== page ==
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Do you really want an alias:

Code:
alias R='/bin/R-2.11.1./bin/R'
 
Old 09-27-2010, 08:24 AM   #5
cruzdelsur
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Well, thanks for your replies and ideas!! I'm not at my Linux computer right now, but when I come back home I'll give it a try!! I'll post later again! Thanks!
 
Old 09-27-2010, 09:36 AM   #6
onebuck
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Hi,

Quote:
Originally Posted by cruzdelsur View Post
Well, thanks for your replies and ideas!! I'm not at my Linux computer right now, but when I come back home I'll give it a try!! I'll post later again! Thanks!
You could setup a .bashrc & .bash_profile for your user;

Code:
sample .bash_profile;
Code:
 
 ~$ cat .bash_profile
 # .bash_profile
 #08-30-06 12:21
 #
 # Source .bashrc
 if [ -f ~/.bashrc ]; then
         . ~/.bashrc
 fi
Code:
 sample .bashrc;
 :~$ cat .bashrc
 
 #.bashrc
 #08-30-06 12:20 
 
 # Add bin to path
 
 export PATH="$PATH:/sbin:/usr/sbin:$HOME/bin"
 
 #export PATH="$PATH:$HOME/bin"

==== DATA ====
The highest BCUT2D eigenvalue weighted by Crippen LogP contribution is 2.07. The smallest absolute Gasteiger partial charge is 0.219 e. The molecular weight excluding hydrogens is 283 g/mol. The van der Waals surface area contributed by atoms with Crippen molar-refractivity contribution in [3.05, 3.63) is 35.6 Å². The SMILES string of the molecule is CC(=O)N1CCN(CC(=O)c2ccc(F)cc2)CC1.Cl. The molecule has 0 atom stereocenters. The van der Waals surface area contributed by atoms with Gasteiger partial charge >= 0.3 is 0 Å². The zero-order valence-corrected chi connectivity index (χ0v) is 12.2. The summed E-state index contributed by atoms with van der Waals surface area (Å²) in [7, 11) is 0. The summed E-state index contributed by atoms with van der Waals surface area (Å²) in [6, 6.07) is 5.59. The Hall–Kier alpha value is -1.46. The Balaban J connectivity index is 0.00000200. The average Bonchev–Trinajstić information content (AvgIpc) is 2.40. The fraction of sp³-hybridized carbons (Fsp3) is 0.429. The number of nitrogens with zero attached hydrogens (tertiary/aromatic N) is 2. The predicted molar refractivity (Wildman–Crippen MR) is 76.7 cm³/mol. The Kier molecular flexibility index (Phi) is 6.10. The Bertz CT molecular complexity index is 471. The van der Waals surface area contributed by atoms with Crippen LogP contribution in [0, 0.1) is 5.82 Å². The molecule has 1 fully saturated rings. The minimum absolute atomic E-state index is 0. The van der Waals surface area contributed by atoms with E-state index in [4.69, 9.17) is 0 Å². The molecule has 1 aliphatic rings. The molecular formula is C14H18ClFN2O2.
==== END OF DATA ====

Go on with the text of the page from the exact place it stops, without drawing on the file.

# Dynamic resizing
 shopt -s checkwinsize
 
 # Custom prompt
 #PS1='\[\033[01;32m\]\u@\h\[\033[00m\]:\[\033[01;34m\]\w\[\033[00m\]\$ '
 
 #08-29-06 11:40
 
 if [ `id -un` = root ]; then
    PS1='\[\033[1;31m\]\h:\w\$\[\033[0m\] '
  else
    PS1='\[\033[1;32m\]\h:\w\$\[\033[0m\] '
 fi
 
 #
 # Add color
 eval `dircolors -b`
 
 # User defined aliases
 alias cls='clear'
 alias clls='clear; ls'
 alias ll='ls -l'
 alias lsa='ls -A'
 alias lsg='ls | grep'
 alias lsp='ls -1 /var/log/packages/ > package-list'
 alias na='nano'
 alias web='links -g -download-dir ~/ www.google.com'

#new User Alias for 'cruzdelsur'
alias uR='/bin/R-2.11.1./bin/R'

 #08-29-06 11:50
 
 #To clean up and cover your tracks once you log off
 #Depending on your version of BASH, you might have to use
 # the other form of this command
    trap "rm -f ~$LOGNAME/.bash_history" 0
 
 #The older KSH-style form
 #   trap 0 rm -f ~$LOGNAME/.bash_history